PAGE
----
Another Ethnic Group in Iraq Takes Up Arms

Your News Companion by Ben Mathis-Lilley
June 18 2014 1:27 PM

Another Ethnic Group in Iraq Takes Up Arms

Turkmen in northern Iraq on June 16.

Photo by MARWAN IBRAHIM/AFP/Getty Images

It has been almost a week since Kurdish paramilitary forces took control of the northern Iraqi city of Kirkuk amidst Iraq's civil war between Sunni rebels and largely Shiite government forces, and now another group has joined the conflict—Iraqi Turkmen in Kirkuk.

The president of the Iraqi Turkmen Front, Arshad al-Salihi, announced on Monday that Turkmen militia forces have been mobilized to take up arms against jihadists and “to fight back” if Kurdish Peshmerga forces fail to return Kirkuk to the Iraqi government.

But the Kurdish Regional Government has no intention of relinquishing Kirkuk, an oil-rich city that has long been the center of dispute between the KRG and the Iraqi government. KRG’s parliamentary speaker Yousif Mohammed Sadiq told the The Telegraph that seizing Kirkuk was justified and the secretary-general of the Kurdish security forces Jabber Yawar dismissed ITF's declaration as "media propaganda."


"Today the Peshmerga are fighting to protect [the Turkmen village of] Mullah Bashir and fighting ISIS there. In Kirkuk, the Peshmerga are there to protect all the different ethnicities," Yawar said.

But the Turkmen remain doubtful of the Kurds’ intentions. Here's more from Al Jazeera:

A Turkmen engineer from Kirkuk who asked to remain anonymous, said: "We don't trust the Peshmerga because they only look after their own interests. They opened the gates of the army bases and allowed normal people to take what they want. Then they allowed those weapons to be sold on the street. This is evidence that they do not care about law and order in Kirkuk. How can we trust them? People are saying that yesterday they looted the army bases, tomorrow they may loot our shops."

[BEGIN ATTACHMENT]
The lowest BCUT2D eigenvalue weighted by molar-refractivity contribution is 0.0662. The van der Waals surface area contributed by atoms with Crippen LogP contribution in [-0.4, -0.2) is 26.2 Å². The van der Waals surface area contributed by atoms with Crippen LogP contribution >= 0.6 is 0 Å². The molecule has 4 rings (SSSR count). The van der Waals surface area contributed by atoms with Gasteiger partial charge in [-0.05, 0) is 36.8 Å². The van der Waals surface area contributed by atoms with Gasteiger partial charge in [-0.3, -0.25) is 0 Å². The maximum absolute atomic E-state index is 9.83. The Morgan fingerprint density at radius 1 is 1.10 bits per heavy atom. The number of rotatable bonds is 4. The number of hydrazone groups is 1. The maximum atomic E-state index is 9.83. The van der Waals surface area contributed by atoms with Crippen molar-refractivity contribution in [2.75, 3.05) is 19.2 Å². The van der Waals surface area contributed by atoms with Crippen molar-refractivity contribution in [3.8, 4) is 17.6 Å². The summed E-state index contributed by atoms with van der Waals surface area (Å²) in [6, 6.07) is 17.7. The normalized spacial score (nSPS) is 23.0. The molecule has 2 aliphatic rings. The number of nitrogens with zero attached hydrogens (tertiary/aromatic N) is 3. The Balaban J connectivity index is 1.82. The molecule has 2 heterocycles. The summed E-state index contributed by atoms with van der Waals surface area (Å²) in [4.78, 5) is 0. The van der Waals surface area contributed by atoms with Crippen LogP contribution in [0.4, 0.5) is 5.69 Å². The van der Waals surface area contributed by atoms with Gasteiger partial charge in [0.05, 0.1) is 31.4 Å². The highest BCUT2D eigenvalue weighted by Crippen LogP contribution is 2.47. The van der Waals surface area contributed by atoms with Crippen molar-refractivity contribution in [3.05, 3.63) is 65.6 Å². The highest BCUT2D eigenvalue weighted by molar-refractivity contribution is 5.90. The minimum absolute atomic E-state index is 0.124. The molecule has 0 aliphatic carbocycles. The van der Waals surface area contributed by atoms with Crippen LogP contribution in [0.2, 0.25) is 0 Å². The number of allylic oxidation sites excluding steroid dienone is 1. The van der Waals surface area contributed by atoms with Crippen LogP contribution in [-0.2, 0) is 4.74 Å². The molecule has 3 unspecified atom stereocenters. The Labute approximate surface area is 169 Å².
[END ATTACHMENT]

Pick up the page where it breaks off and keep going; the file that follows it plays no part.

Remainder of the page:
The ITF's announcement came a day after the predominantly Turkmen city of Tal Afar, west of Mosul, fell to ISIS militants. (Turkmen are, as you would expect, the ethnic group that predominate in Turkmenistan. The Iraqi Turkmen population is apparently part Shiite and part Sunni.)

Irene Chidinma Nwoye is a writer and former Slate intern in New York City. Follow her on Twitter.



More Than Scottish Pride

Scotland’s referendum isn’t about nationalism. It’s about a system that failed, and a new generation looking to take a chance on itself. 

What Charles Barkley Gets Wrong About Corporal Punishment and Black Culture

Why Greenland’s “Dark Snow” Should Worry You

Three Talented Actresses in Three Terrible New Shows

Why Do Some People See the Virgin Mary in Grilled Cheese?

The science that explains the human need to find meaning in coincidences.


Happy Constitution Day!

Too bad it’s almost certainly unconstitutional.

Is It Worth Paying Full Price for the iPhone 6 to Keep Your Unlimited Data Plan? We Crunch the Numbers.

What to Do if You Literally Get a Bug in Your Ear

  News & Politics
Sept. 16 2014 7:03 PM Kansas Secretary of State Loses Battle to Protect Senator From Tough Race
Sept. 16 2014 4:16 PM The iPhone 6 Marks a Fresh Chance for Wireless Carriers to Kill Your Unlimited Data
The Eye
Sept. 16 2014 12:20 PM These Outdoor Cat Shelters Have More Style Than the Average Home
  Double X
The XX Factor
Sept. 15 2014 3:31 PM My Year As an Abortion Doula
  Slate Plus
Slate Plus Video
Sept. 16 2014 2:06 PM A Farewell From Emily Bazelon The former senior editor talks about her very first Slate pitch and says goodbye to the magazine.
Brow Beat
Sept. 16 2014 8:43 PM This 17-Minute Tribute to David Fincher Is the Perfect Preparation for Gone Girl
Future Tense
Sept. 16 2014 6:40 PM This iPhone 6 Feature Will Change Weather Forecasting
  Health & Science
Medical Examiner
Sept. 16 2014 11:46 PM The Scariest Campfire Story More horrifying than bears, snakes, or hook-handed killers.
Sports Nut
Sept. 15 2014 9:05 PM Giving Up on Goodell How the NFL lost the trust of its most loyal reporters.